Over the years, I learned the hard way that, with the exception of a few niche use cases, NoSQL databases such as AWS DynamoDB or Apache Cassandra are not always a good idea.
Operations costs are the Achille’s heel of NoSQL
NoSQL databases scale by adding more commodity servers. With more commodity servers come increased costs and complexities. Some NoSQL systems are better at this than others and need less.
Ten Questions to Consider Before Choosing Cassandra
1. Do you know what your queries will look like ? In traditional SQL you design your data model to represent your business objects. Your queries can then evolve over time and can be ad-hoc. You can even create views, materialized or otherwise, to facilitate even more complex analytical queries. Cassandra does not offer … Continue reading Ten Questions to Consider Before Choosing Cassandra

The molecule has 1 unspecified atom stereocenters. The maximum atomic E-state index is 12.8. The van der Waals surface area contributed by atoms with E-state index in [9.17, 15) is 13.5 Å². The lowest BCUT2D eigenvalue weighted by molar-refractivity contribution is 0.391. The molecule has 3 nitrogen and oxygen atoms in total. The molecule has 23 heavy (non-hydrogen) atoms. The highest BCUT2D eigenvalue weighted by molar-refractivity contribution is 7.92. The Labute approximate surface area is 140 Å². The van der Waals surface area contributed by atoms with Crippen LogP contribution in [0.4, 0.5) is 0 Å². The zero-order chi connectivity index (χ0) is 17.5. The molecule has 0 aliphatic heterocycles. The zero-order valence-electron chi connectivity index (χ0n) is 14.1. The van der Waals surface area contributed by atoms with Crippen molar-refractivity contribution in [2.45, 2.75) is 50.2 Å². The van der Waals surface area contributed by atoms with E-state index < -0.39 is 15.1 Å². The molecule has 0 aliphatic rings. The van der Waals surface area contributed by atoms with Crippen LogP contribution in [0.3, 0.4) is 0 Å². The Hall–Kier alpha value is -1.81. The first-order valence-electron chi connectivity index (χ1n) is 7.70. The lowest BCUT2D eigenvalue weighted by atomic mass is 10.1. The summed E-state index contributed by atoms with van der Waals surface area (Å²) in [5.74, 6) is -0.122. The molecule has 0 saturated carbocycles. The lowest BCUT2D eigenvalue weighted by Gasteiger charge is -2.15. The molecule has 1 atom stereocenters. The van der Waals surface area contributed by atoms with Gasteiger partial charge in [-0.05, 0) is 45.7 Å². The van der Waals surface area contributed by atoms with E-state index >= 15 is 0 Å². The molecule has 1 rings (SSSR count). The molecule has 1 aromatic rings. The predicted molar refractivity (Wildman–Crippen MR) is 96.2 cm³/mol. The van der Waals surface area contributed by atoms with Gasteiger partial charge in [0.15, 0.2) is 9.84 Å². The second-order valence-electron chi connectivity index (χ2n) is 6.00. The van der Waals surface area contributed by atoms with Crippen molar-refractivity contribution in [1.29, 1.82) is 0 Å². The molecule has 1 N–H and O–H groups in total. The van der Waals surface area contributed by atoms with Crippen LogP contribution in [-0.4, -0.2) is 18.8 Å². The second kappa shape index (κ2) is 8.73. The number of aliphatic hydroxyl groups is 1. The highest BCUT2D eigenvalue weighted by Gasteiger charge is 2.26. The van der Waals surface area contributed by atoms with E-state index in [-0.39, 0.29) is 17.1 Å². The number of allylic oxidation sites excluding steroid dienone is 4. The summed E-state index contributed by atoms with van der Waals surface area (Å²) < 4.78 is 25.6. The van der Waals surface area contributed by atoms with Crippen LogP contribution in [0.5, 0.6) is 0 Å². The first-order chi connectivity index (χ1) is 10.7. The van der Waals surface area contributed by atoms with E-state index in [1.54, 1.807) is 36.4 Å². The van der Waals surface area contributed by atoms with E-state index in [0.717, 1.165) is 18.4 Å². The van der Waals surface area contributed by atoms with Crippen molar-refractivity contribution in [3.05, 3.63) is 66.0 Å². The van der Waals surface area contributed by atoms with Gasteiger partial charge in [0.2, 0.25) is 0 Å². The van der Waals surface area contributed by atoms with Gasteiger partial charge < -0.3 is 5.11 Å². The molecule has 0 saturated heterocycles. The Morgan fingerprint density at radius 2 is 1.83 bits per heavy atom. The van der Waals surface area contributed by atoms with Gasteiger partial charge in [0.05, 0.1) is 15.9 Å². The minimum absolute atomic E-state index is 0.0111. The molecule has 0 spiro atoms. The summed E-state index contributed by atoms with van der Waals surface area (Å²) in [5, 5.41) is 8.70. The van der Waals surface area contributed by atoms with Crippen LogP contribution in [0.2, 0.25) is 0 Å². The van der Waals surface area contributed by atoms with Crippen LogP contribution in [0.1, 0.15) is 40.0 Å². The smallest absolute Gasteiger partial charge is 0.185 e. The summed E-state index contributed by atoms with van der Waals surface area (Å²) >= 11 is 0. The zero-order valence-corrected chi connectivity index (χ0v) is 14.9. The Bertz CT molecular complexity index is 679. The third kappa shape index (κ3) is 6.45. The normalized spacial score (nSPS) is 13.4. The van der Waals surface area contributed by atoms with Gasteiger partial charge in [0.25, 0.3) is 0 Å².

Trying to Replace Cassandra with DynamoDB ? Not so fast
In November last year I pointed out how tempted I was to replace Cassandra with DynamoDB. Since then I have done some research and things are not as straightforward as they may seem at first. I'd like to revisit my post and clarify a few things. On elasticity of Cassandra I said the following: Scaling … Continue reading Trying to Replace Cassandra with DynamoDB ? Not so fast
Why I am Tempted to Replace Cassandra With DynamoDB
I have written about Cassandra in the past. I have been using Cassandra actively for the past three years, and I am one of the big advocates of technology out there. However, as I have pointed in this blog and on my Twitter page - if you plan on scaling Cassandra out, be prepared to … Continue reading Why I am Tempted to Replace Cassandra With DynamoDB
You must be logged in to post a comment.